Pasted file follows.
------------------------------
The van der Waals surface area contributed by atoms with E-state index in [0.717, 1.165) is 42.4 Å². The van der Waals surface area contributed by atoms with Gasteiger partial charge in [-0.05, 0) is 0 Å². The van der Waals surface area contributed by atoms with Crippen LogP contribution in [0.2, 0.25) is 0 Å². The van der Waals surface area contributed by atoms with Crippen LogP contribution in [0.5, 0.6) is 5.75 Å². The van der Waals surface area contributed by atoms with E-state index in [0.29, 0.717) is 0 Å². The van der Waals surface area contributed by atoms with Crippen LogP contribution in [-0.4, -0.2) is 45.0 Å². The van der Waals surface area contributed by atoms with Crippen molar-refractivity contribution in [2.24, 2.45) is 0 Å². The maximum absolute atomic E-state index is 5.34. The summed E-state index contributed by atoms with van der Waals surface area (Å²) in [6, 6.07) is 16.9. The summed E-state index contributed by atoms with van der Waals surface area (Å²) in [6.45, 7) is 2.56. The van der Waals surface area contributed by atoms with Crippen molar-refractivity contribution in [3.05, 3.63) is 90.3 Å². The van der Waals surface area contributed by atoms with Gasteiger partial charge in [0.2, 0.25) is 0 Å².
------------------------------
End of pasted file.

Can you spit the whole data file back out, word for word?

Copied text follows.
The van der Waals surface area contributed by atoms with E-state index in [0.717, 1.165) is 42.4 Å². The van der Waals surface area contributed by atoms with Gasteiger partial charge in [-0.05, 0) is 0 Å². The van der Waals surface area contributed by atoms with Crippen LogP contribution in [0.2, 0.25) is 0 Å². The van der Waals surface area contributed by atoms with Crippen LogP contribution in [0.5, 0.6) is 5.75 Å². The van der Waals surface area contributed by atoms with E-state index in [0.29, 0.717) is 0 Å². The van der Waals surface area contributed by atoms with Crippen LogP contribution in [-0.4, -0.2) is 45.0 Å². The van der Waals surface area contributed by atoms with Crippen molar-refractivity contribution in [2.24, 2.45) is 0 Å². The maximum absolute atomic E-state index is 5.34. The summed E-state index contributed by atoms with van der Waals surface area (Å²) in [6, 6.07) is 16.9. The summed E-state index contributed by atoms with van der Waals surface area (Å²) in [6.45, 7) is 2.56. The van der Waals surface area contributed by atoms with Crippen molar-refractivity contribution in [3.05, 3.63) is 90.3 Å². The van der Waals surface area contributed by atoms with Gasteiger partial charge in [0.2, 0.25) is 0 Å².